doing fine

stuupid

Banned
Sundanese
A: How is your children?
B: Fine thanks. Yes, they are doing fine.

I'm wondering what "do" means in "doing fine?"
 
  • Uncle Jack

    Senior Member
    British English
    It doesn't refer to any specific action, but to how they are getting on with life generally. "Do" is the usual verb with "fine", although it is often omitted, as it is in B's initial response. In any case, "be" and "do" are often interchangeable in conventional greetings, and a "be" question ("How are you?", for example) might be answered with a "do" answer ("I'm doing fine") or a "do" question ("How are you doing?") might be answered with a "be" answer ("I'm well, thank you").

    A's sentence is wrong. It should be "How are your children?" because "children" is plural.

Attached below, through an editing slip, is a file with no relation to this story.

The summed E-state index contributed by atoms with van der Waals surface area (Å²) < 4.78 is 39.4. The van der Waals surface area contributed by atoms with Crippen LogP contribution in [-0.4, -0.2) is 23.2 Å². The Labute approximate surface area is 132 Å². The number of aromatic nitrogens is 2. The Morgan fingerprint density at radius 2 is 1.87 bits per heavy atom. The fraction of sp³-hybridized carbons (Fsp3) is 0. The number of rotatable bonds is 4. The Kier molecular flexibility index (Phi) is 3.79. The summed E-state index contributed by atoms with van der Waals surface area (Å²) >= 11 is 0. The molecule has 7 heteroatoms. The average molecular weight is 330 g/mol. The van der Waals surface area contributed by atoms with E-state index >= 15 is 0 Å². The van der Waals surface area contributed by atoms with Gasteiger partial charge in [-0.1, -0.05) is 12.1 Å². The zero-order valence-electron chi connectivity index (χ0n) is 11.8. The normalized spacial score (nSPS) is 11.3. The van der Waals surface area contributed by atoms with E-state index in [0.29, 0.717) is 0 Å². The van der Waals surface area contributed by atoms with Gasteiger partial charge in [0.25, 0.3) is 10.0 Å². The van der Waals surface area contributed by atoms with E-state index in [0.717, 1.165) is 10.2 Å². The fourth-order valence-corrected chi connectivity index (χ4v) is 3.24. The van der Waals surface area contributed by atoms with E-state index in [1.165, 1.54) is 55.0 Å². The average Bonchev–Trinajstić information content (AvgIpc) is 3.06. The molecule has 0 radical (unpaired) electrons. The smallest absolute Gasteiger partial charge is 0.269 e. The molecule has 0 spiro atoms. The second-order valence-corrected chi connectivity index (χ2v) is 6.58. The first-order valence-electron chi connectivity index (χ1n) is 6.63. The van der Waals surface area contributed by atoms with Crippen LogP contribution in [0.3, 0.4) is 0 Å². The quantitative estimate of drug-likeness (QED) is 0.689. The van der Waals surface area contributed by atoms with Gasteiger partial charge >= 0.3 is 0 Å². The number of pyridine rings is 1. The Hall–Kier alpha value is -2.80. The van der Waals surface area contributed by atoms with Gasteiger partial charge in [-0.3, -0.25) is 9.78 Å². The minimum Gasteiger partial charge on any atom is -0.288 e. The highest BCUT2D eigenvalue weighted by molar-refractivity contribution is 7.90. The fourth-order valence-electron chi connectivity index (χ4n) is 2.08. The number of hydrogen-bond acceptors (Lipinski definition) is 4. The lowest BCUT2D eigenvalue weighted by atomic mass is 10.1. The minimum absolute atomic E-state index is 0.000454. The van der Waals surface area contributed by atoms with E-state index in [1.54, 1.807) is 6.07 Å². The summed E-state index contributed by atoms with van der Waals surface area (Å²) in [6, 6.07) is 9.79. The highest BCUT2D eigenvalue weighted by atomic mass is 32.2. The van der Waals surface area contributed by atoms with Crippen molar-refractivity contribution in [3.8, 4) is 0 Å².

stuupid

    Banned
    Sundanese
    It doesn't refer to any specific action, but to how they are getting on with life generally. "Do" is the usual verb with "fine", although it is often omitted, as it is in B's initial response. In any case, "be" and "do" are often interchangeable in conventional greetings, and a "be" question ("How are you?", for example) might be answered with a "do" answer ("I'm doing fine") or a "do" question ("How are you doing?") might be answered with a "be" answer ("I'm well, thank you").

    A's sentence is wrong. It should be "How are your children?" because "children" is plural.
    Thank you, Uncle Jack. I'm wondering what "do" actually means there? Doesn't it have a sense?
     

    RM1(SS)

    Senior Member
    English - US (Midwest)
    WRF Random House Learner's:

    17. to get along;
    fare;
    manage: [no object]
    How are you doing at work?
     
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